Washington (CNN) - Democratic National Committee Chairman and former Virginia Gov. Tim Kaine ended weeks of speculation Tuesday by announcing that he will seek his state's open Senate seat, which is being vacated by Sen. Jim Webb.
Webb, a Democrat, announced his retirement in February.
Kaine made the announcement in a video posted on his new campaign website, focusing on his record as governor that "made government more efficient" through budget cuts and investments in education and transportation.
"While we still have an awful lot of work to do to help Virginians who are struggling through a tough time, I know that Washington can learn a few things from Virginia," Kaine says in the video, which makes no mention of his tenure at the DNC or his close ties to President Barack Obama.
Kaine has a pre-scheduled speech Wednesday on economic policy at the University of Richmond, which will be followed by a press conference. A more formal campaign announcement will come later.
If former Sen. George Allen manages to win the Republican nomination - and there's no guarantee that he will in a primary against one or more conservative opponents - the race would be a battle between two of the commonwealth's political titans, pitting one former governor against another. Allen was governor from 1994 to 1998.
Kaine, too, has a long resume in Virginia politics, having served as mayor of Richmond, lieutenant governor and then governor from 2006 to 2010. He was one of the first prominent Democrats to endorse Barack Obama after he announced his White House run and remains close to the president.
The White House sees Virginia – a state Obama won in 2008 - as key to the president's re-election chances and wants a tested campaigner on the ballot alongside him.
But Republicans argue that Kaine's vocal support of some of the Obama administration's more controversial policies over his two years as DNC Chairman makes him vulnerable in a state with decidedly moderate political tendencies.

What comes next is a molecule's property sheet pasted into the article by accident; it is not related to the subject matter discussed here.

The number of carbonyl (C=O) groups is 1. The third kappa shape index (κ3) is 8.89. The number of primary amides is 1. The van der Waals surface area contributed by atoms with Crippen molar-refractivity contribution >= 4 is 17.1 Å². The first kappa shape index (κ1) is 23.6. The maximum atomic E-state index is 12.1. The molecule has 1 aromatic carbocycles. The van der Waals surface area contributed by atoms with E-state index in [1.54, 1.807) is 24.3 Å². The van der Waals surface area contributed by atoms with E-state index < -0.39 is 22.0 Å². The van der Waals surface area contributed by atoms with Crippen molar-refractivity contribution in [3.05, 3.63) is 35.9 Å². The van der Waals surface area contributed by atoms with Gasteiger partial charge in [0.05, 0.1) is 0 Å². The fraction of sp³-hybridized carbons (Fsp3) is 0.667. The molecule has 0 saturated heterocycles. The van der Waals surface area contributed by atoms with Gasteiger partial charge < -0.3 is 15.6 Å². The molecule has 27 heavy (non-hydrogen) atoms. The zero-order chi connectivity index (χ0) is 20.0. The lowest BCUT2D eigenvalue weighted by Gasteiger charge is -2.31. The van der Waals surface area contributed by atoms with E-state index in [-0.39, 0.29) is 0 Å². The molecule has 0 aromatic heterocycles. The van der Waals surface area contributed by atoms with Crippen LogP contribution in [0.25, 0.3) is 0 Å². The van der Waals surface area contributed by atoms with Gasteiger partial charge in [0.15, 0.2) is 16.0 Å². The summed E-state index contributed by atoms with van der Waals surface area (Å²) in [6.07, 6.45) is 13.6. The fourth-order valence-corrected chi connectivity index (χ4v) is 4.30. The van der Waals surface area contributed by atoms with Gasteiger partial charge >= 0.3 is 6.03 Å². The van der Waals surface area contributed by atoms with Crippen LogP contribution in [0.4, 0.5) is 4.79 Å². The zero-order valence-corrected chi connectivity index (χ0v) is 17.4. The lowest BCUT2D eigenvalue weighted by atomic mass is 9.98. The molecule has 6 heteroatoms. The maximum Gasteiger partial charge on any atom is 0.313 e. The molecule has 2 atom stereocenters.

Republican Party of Virginia chairman Pat Mullins painted Kaine as big-spending liberal in a statement Tuesday.
"For the past two years Tim Kaine has been President Obama's biggest advocate in Washington," Mullins said. "From the failed stimulus packages, to the budget busting spending bills that have increased our national debt at record levels, Tim Kaine has been there every step of the way making the case for a bigger and more intrusive federal government."
An adviser to Kaine welcomed the debate.
"Tim Kaine has a long record working for the people of Virginia, pushing fiscally responsible measures as governor, cutting the state budget, working across the aisle and seeing Virginia named the best-managed state in the nation," the adviser said. "If they want to compare that record with the other side, which supported policies that took largest surplus in American history and turned it into largest deficit, we are happy to have that argument."
Kaine departure from the DNC means that the White House has a high-profile job to fill as the president ramps up his re-election effort for 2012.
Former Ohio Gov. Ted Strickland and Florida Rep. Debbie Wasserman-Schultz are two of the top contenders for the job, though other Democrats could be in the mix.